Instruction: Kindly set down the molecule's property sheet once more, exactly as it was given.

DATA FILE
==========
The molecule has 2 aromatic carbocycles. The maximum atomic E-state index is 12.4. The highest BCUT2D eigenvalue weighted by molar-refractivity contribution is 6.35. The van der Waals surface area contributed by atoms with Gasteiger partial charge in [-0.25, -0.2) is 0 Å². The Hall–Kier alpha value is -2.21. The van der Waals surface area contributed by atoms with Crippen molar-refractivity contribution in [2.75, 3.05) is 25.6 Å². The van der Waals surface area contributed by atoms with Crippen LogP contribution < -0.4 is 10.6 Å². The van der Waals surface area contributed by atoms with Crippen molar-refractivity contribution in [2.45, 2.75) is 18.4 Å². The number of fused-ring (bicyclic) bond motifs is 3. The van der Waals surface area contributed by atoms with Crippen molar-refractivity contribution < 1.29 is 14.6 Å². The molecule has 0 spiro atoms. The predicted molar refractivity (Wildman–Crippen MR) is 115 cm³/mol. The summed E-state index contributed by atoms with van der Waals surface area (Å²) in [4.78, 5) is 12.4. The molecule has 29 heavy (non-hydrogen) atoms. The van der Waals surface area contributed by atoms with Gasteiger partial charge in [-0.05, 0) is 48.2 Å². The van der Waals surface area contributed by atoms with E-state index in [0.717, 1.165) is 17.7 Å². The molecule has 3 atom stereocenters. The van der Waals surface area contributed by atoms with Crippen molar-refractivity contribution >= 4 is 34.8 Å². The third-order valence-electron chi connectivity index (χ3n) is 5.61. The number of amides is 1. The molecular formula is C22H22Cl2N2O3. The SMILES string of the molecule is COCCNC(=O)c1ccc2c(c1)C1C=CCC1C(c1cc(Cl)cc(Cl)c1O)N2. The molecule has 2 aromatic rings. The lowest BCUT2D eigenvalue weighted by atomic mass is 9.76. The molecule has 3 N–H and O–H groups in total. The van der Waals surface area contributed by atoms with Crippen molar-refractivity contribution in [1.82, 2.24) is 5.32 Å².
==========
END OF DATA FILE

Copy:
The molecule has 2 aromatic carbocycles. The maximum atomic E-state index is 12.4. The highest BCUT2D eigenvalue weighted by molar-refractivity contribution is 6.35. The van der Waals surface area contributed by atoms with Gasteiger partial charge in [-0.25, -0.2) is 0 Å². The Hall–Kier alpha value is -2.21. The van der Waals surface area contributed by atoms with Crippen molar-refractivity contribution in [2.75, 3.05) is 25.6 Å². The van der Waals surface area contributed by atoms with Crippen LogP contribution < -0.4 is 10.6 Å². The van der Waals surface area contributed by atoms with Crippen molar-refractivity contribution in [2.45, 2.75) is 18.4 Å². The number of fused-ring (bicyclic) bond motifs is 3. The van der Waals surface area contributed by atoms with Crippen molar-refractivity contribution < 1.29 is 14.6 Å². The molecule has 0 spiro atoms. The predicted molar refractivity (Wildman–Crippen MR) is 115 cm³/mol. The summed E-state index contributed by atoms with van der Waals surface area (Å²) in [4.78, 5) is 12.4. The molecule has 29 heavy (non-hydrogen) atoms. The van der Waals surface area contributed by atoms with Gasteiger partial charge in [-0.05, 0) is 48.2 Å². The van der Waals surface area contributed by atoms with E-state index in [0.717, 1.165) is 17.7 Å². The molecule has 3 atom stereocenters. The van der Waals surface area contributed by atoms with Crippen molar-refractivity contribution >= 4 is 34.8 Å². The third-order valence-electron chi connectivity index (χ3n) is 5.61. The number of amides is 1. The molecular formula is C22H22Cl2N2O3. The SMILES string of the molecule is COCCNC(=O)c1ccc2c(c1)C1C=CCC1C(c1cc(Cl)cc(Cl)c1O)N2. The molecule has 2 aromatic rings. The lowest BCUT2D eigenvalue weighted by atomic mass is 9.76. The molecule has 3 N–H and O–H groups in total. The van der Waals surface area contributed by atoms with Crippen molar-refractivity contribution in [1.82, 2.24) is 5.32 Å².